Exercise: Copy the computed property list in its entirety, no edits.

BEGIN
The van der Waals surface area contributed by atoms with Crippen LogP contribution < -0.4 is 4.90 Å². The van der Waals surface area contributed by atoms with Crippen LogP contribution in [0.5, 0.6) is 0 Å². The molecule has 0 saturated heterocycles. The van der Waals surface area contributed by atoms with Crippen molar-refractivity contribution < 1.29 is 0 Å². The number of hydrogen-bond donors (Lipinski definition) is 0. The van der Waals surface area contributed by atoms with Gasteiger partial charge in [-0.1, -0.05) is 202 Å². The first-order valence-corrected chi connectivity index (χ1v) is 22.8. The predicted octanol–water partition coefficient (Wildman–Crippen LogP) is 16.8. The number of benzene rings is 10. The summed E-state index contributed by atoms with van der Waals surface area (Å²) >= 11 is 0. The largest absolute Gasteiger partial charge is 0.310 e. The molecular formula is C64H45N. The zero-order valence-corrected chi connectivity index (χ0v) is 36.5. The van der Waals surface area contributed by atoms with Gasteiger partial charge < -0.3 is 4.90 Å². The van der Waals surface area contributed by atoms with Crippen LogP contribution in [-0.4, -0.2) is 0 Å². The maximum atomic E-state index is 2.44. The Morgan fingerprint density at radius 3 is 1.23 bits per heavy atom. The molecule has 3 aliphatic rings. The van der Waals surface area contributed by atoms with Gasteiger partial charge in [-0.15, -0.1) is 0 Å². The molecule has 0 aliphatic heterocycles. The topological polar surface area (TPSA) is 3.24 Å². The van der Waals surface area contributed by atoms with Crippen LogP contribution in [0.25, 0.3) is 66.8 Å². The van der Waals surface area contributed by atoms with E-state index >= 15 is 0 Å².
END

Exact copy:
The van der Waals surface area contributed by atoms with Crippen LogP contribution < -0.4 is 4.90 Å². The van der Waals surface area contributed by atoms with Crippen LogP contribution in [0.5, 0.6) is 0 Å². The molecule has 0 saturated heterocycles. The van der Waals surface area contributed by atoms with Crippen molar-refractivity contribution < 1.29 is 0 Å². The number of hydrogen-bond donors (Lipinski definition) is 0. The van der Waals surface area contributed by atoms with Gasteiger partial charge in [-0.1, -0.05) is 202 Å². The first-order valence-corrected chi connectivity index (χ1v) is 22.8. The predicted octanol–water partition coefficient (Wildman–Crippen LogP) is 16.8. The number of benzene rings is 10. The summed E-state index contributed by atoms with van der Waals surface area (Å²) >= 11 is 0. The largest absolute Gasteiger partial charge is 0.310 e. The molecular formula is C64H45N. The zero-order valence-corrected chi connectivity index (χ0v) is 36.5. The van der Waals surface area contributed by atoms with Gasteiger partial charge < -0.3 is 4.90 Å². The van der Waals surface area contributed by atoms with Crippen LogP contribution in [-0.4, -0.2) is 0 Å². The maximum atomic E-state index is 2.44. The Morgan fingerprint density at radius 3 is 1.23 bits per heavy atom. The molecule has 3 aliphatic rings. The van der Waals surface area contributed by atoms with Gasteiger partial charge in [-0.15, -0.1) is 0 Å². The molecule has 0 aliphatic heterocycles. The topological polar surface area (TPSA) is 3.24 Å². The van der Waals surface area contributed by atoms with Crippen LogP contribution in [0.25, 0.3) is 66.8 Å². The van der Waals surface area contributed by atoms with E-state index >= 15 is 0 Å².